Eight American soldiers have been killed since the operation began and as many as 40 wounded. An undetermined number of Afghan forces also have died in the operation, including at least four killed over the weekend.

Earlier Tuesday, a minister of the interim Afghan government said al Qaeda fighters were receiving financial help from Arabs and Iranians in "secret ways."

Amanullah Khan Zadran, minister of border affairs, said Afghan, allied and U.S. troops have surrounded about 250 Chechen soldiers and 150 Arab fighters in the area, blocking their route to join the larger al Qaeda force.

Meanwhile, an attack by al Qaeda and Taliban forces on a U.S. operating base near Khost -- closer to the Pakistan border and southeast of Gardez -- was a diversionary tactic designed to distract attention from forces trying to reach Gardez, a senior Afghan intelligence official said Tuesday.

A military transport plane carrying the remains of seven of the Americans landed Tuesday at Ramstein Air Base in Germany. They were scheduled to arrive Wednesday in the United States.

The description of how they died was one of the most detailed accounts of the deadliest day in the war against terrorism for U.S. troops in Afghanistan.

Navy SEAL Neil Roberts fell out of on helicopter Monday as it was taking off quickly after it was hit by a rocket-propelled grenade in an area of heavy fighting. (Full Story)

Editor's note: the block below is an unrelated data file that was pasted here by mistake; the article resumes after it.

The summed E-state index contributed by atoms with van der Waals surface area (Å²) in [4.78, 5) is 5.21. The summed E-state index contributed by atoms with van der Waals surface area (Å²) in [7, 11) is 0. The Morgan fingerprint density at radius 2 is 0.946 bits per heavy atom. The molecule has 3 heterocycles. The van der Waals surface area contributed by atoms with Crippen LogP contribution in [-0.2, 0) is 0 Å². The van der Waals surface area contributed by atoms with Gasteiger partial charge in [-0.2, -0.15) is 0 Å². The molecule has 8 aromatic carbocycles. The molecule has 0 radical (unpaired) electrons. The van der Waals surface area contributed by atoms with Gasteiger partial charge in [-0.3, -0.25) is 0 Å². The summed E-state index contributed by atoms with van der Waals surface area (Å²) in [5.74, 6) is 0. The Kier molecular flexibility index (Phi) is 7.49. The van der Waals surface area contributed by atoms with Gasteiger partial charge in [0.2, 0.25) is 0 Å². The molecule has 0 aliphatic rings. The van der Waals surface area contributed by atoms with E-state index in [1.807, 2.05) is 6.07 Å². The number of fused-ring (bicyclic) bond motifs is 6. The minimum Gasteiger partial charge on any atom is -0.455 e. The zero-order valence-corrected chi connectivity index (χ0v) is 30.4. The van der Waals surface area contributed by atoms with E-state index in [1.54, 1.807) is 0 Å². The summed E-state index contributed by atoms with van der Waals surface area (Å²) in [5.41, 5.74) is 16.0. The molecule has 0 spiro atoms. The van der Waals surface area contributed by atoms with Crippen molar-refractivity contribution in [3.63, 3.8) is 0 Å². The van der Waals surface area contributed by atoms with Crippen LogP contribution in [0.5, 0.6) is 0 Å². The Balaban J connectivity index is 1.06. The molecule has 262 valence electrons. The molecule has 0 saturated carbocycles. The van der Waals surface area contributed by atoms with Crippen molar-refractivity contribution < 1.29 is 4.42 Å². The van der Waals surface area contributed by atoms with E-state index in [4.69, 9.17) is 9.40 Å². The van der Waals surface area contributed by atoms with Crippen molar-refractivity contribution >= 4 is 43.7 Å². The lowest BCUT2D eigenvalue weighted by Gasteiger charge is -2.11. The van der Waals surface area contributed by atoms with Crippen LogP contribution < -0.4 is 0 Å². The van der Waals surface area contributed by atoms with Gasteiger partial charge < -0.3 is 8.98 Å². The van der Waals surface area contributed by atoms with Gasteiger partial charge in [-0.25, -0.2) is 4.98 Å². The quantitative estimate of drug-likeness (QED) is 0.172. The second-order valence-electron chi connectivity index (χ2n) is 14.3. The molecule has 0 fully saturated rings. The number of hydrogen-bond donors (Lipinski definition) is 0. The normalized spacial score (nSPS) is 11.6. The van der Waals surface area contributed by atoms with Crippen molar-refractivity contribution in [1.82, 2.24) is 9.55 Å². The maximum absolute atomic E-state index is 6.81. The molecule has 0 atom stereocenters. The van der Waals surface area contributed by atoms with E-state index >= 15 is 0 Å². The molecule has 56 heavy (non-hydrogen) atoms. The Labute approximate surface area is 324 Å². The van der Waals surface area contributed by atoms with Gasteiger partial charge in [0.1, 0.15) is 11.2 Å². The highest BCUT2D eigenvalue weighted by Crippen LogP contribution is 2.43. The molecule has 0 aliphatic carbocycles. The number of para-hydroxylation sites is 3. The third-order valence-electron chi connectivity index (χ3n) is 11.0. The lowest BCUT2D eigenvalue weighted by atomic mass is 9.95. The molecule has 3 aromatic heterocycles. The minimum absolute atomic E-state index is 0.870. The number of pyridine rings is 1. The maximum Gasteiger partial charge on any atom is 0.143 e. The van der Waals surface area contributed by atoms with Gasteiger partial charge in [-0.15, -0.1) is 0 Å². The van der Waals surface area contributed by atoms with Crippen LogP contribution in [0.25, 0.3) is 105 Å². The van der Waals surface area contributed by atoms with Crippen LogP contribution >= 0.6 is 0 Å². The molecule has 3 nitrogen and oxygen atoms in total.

As U.S. commanders watched helplessly, a video camera on a unmanned surveillance aircraft showed Roberts being captured and executed, a military official said Tuesday.

"We saw him on the Predator being dragged off by three al Qaeda men," said Maj. Gen. Frank L. Hagenbeck.

The casket of a U.S. service member killed in Afghanistan is placed in a hearse at Ramstein Air Base in Germany.
The casket of a U.S. service member killed in Afghanistan is placed in a hearse at Ramstein Air Base in Germany.  

A second helicopter flying the same area came under fire and made a hard landing.

The troops onboard were trapped under heavy fire for 12-14 hours until they could be rescued. During that time, six Americans troops were killed and 11 were wounded.

A day later, U.S. helicopters and fighter jets spotted al Qaeda and Taliban fighters out in the open.

"On Tuesday we caught several hundred of them with RPGs and mortars heading toward the fight. We body slammed them today and killed hundreds of those guys," Hagenbeck said.

The eighth U.S. casualty -- a U.S. Special Forces soldier -- was killed in fighting Saturday.

Fifteen of the injured soldiers were taken to Incirlik Air Base in eastern Turkey, and some or all of them could be brought to a military hospital in Landstuhl, Germany, officials said.

Coalition countries participating in the operation include Australia, Canada, Denmark, France, Germany and Norway.

-- CNN producers Rose Arce and Alex Quade in Kabul contributed to this report.